A mother all alone with no aspirations to cope.
Dressed all in rags with no expectations of hope.
Left alone with child, cold, poor, homeless, forlorn.
On Church steps, she gently laid down, her first born.
Left on the church steps within moments of birth.
One of God’s children with merit and worth.
Hoping she’s found by Church staff, wrapped snug and alive.
Expecting she’d grow up securely, a good life to survive.
But a passing pauper, seen by chance she was found.
Then taken away, to grow up, back on impoverished ground.
A foundling they called Alice after their own troubled mum.
To merely journey a life, destitute, lonely and troubled some.
Alice lived in their home, with broken windows, no door.
To now be a young foundling, to support pauper’s poor.
She was taught from infancy to work with her hands.
For the support of custodians and to work to demands.
Alice made tiny posies from earth’s wild flowers and weeds.
To sell out on the streets to help cover their needs.
Perfecting her posies throughout days and at night.
To consistently support, now was Young Alice’s plight.
Alice’s young fingers were sore, pitted and scarred.
But they made her work on, her child times were hard.
All days were hard for young hands with tiny shears.
Many a days’ posies, watered with Young Alice’s tears.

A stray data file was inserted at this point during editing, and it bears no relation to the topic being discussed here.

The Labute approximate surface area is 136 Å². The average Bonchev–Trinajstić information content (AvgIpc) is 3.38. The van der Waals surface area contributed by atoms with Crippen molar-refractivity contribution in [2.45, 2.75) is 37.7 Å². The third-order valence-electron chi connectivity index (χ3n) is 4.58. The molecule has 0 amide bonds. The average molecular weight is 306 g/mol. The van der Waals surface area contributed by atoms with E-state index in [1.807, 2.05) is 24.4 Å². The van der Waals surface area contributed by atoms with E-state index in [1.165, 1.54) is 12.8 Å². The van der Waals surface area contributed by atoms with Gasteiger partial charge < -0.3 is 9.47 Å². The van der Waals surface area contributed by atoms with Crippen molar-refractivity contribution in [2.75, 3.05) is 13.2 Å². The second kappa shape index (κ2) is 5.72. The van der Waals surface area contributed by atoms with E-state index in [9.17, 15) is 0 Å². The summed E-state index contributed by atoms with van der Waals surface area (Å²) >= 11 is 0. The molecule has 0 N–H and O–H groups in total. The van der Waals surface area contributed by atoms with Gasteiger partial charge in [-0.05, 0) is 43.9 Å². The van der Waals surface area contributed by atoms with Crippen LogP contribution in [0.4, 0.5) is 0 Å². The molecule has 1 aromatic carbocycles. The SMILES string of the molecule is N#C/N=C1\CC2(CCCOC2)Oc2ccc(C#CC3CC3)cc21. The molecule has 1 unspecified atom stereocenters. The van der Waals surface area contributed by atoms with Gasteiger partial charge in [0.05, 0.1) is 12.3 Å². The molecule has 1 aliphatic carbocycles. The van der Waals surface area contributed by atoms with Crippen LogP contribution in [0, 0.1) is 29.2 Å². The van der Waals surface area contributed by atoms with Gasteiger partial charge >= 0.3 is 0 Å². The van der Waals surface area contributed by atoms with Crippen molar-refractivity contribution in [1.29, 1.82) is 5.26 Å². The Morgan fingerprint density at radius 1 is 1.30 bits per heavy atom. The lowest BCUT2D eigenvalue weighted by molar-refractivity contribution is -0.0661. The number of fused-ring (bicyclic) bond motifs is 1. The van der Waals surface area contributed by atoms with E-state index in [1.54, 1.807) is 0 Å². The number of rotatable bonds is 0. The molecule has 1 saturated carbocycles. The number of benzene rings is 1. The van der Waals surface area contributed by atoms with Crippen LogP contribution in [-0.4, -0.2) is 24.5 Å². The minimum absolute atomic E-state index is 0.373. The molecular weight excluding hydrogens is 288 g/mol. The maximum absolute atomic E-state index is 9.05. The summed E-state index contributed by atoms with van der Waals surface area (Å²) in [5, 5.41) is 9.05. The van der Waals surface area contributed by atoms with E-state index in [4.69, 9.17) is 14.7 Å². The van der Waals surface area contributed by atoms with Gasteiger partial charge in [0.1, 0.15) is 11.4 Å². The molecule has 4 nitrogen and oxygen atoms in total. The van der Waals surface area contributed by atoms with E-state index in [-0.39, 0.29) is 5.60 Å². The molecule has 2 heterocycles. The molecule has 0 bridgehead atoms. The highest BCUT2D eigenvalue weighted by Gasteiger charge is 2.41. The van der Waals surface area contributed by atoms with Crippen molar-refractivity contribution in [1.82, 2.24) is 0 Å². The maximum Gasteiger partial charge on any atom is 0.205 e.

One day Young Alice was found, lain lifeless and cold.
Still clutching frozen posies, prettily formed, but unsold.
She now rests in that same church yard, no marker no stone.
There were no kin folk for Young Alice, she died all alone.
No more toil or hard work, within her young life unsung.
Peace and tranquillity for Alice, now forever young.
No one cried for Young Alice, her life’s story on hold.
Still one of God’s Children, now back in his fold.
There’s a corner in Heaven for Gods’ waifs and strays.
Where Young Alice plays, now enjoying young days.
Young Alice spends time, in Heavenly gardens and bowers.
Loves making God little posies, using celestial flowers.
Playing in sunshine, now always warm, never cold.
Skipping through Heavenly meadows, Alice never grew old…

With regards from Mick Scarles
(SW19 expat)

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